Minnesota's economic outlook has improved since the state's last budget forecast in November, but state officials continue to caution that the recovery will be slow-going, and various events could throw it off course.
The extension of federal unemployment benefits and a number of federal tax policies that will encourage consumer and business spending helped brighten the forecast, said state economist Tom Stinson.
"That stealth stimulus package provided us with some welcome fiscal insurance looking off into 2011. Most of it is one year in nature, but it produces a large change in the expected growth rate for the economy in 2011," Stinson said.
The state of Minnesota uses the economic projections of forecasting firm IHS Global Insights, which anticipates the US economy will grow 3.2 percent this year. That forecast could be overly pessimistic, though, Stinson noted, especially if there's a ramp-up in jobs.
He says the conditions are ripe for job growth. Corporate profits are robust, such that companies can stop worrying about whether they can afford workers.
And, Stinson said, companies can squeeze more out of their existing workforces only for so long without hiring. Eventually they have to bring on workers to keep productivity up.
"So everything's there for it to occur, the question is: Who rings the bell? What rings the bell to start the hiring process?" Stinson said.
Still, state officials estimate that Minnesota's job market will improve at a sluggish pace. The state won't regain all the jobs lost in the recession until mid 2013.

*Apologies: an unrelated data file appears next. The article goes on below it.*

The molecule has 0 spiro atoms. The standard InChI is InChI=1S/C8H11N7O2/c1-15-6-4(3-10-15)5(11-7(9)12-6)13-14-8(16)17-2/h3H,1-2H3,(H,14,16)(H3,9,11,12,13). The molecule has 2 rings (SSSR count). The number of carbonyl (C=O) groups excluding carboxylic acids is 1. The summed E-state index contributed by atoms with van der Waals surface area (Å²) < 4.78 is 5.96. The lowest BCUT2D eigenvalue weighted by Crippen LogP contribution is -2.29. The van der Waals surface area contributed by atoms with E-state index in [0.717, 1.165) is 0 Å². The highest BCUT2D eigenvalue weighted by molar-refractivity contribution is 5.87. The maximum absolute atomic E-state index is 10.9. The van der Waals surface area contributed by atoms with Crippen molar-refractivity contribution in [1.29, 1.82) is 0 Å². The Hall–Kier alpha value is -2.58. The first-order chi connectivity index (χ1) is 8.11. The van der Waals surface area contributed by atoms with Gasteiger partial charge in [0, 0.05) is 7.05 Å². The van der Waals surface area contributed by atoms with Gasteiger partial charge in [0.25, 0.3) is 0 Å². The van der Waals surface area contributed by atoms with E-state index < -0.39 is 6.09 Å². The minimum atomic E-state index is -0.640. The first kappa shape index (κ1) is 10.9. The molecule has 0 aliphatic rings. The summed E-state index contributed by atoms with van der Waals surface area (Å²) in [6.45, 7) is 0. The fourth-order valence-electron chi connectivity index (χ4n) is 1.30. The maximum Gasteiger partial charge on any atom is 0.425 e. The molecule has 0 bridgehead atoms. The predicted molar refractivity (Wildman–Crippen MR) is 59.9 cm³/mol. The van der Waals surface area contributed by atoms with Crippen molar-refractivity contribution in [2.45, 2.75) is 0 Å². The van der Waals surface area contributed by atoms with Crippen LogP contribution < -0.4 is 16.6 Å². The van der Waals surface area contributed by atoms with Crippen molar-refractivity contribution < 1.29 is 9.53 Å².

And in the shorter term, they project that the state unemployment rate will hover around 7 percent most of this year, where it is currently.
Stinson noted that the state's economic picture could change after the Department of Employment and Economic Development releases some key job data later this week.
Over at DEED, state labor market analyst Steve Hine is striking a slightly more optimistic tone about the unemployment rate.
"Some of these unemployment figures could show a brighter picture than many people are predicting," Hine said.
Hine says the unemployment rate has experienced some large declines recently. That's due in part to workers giving up on finding a job. When that happens, they're no longer considered unemployed.
"Demographic trends are if anything going to exacerbate that downward trend in participation," said Hine.
While that may help bring down the jobless rate, it's not good for overall prosperity in the state to have fewer people willing and wanting to work.
Hine says the employment picture could worsen if the state enacts major cuts to deal with the budget deficit. He says demand for goods and services leads to job growth. The government and government workers count among the buyers of those goods and services.
State economist Stinson agrees, to an extent. When asked to compare the economic impact of $3 billion to $5 billion in tax increases versus $5 billion worth of spending reductions, Stinson said both would have a harmful effect, but the spending cuts would hurt slightly more.
"The difference is if you increase taxes, part of that increase comes out of increased savings, so you don't see a full drop in consumption," he said. "Whereas if you cut government spending by an equal amount, it's assumed that most of that cuts into consumption."
Skyrocketing oil prices due to unrest in the Middle East and Northern Africa could also crimp recovery, Stinson said. If gas prices remain under $4.50 a gallon, the damage won't be too severe, he said.
Those higher costs will just eat up some of the cushion provided by the tax cuts passed last year.
If, however, prices shoot markedly higher, Stinson said the risk of another recession emerges.